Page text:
During the early settlement years of Tennessee, President John Adams commissioned Colonel Benjamin Hawkins, General Andrew Pickens, and General James Winchester to survey a line from the then-southern terminus of the United States at Fort Southwest Point (Kingston) to Mount Collins.
The survey crew was formed with 20 Cherokee axemen, three Cherokee chiefs, and 60 men in a military escort. The survey line ran 60 miles through the wilderness and was to form a boundary between the Cherokee Nation and the white settlers and reduce bloodshed over treaty disputes. The line became known as the Hawkins/Pickens Line of 1797 but only caused more confusion and disagreements on both sides. In 1802 the US Government commissioned Colonel Return Jonathan Meigs and Thomas Freeman to re-survey the line partially again from Meigs Mountain in Blount County to Meigs Post on Mt. Collins and then into North Carolina. The survey line then became known as the Meigs Line.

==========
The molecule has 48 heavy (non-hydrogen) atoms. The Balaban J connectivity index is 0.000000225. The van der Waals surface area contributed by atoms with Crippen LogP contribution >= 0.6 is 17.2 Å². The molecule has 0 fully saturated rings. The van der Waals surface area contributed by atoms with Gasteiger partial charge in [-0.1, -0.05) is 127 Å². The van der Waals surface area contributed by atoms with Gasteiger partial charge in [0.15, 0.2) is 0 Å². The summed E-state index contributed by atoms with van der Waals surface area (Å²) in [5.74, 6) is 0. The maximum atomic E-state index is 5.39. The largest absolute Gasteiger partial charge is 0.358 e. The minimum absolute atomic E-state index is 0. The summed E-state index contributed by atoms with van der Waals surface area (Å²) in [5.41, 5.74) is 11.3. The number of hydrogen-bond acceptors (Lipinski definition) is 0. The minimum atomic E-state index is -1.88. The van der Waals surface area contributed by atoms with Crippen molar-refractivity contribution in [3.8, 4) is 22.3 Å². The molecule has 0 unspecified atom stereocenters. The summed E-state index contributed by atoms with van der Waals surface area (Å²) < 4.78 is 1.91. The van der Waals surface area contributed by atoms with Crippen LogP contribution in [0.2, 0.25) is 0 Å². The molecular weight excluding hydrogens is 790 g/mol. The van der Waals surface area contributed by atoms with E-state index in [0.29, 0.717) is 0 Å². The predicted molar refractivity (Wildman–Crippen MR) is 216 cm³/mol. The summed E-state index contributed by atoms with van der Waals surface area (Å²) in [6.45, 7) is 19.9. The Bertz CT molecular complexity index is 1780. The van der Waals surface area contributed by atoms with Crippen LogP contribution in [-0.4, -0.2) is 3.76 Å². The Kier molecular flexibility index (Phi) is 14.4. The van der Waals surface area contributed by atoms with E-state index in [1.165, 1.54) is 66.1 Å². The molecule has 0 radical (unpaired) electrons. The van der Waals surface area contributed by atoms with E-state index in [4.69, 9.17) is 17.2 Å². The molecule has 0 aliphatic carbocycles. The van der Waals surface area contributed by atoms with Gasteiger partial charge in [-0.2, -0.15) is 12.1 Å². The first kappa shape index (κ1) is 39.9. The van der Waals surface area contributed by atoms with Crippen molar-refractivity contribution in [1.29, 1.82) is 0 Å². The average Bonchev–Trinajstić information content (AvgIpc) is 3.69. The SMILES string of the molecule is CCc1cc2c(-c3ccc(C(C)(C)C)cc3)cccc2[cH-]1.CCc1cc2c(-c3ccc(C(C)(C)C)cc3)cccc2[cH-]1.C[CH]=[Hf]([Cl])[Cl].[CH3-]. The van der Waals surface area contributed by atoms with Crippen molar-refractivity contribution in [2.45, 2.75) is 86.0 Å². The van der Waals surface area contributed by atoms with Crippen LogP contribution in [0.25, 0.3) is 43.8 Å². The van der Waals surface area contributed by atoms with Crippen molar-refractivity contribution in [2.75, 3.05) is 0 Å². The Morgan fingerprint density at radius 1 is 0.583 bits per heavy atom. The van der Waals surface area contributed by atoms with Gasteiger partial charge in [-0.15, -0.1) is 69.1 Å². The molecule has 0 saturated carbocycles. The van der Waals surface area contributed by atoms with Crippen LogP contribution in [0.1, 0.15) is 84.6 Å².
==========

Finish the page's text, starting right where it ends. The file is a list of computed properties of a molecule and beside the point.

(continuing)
The three oaks on Big Springs Road in Blount County were planted in the 1797 survey line and are directly on the old original survey bearing that took Hawkins/Pickens some 11 weeks to finish. The trees are white and post oaks, and the largest is over 38 inches in diameter. There are three other oaks also on the survey line on Oak Grove Road in Lenoir City, although the middle tree died and fell a few years ago at that location.
The trees are featured in the 2009 book Meigs Line by Dwight McCarter and Joe Kelley.
Historic Tree, 2015 • Nominated by Jim Cortese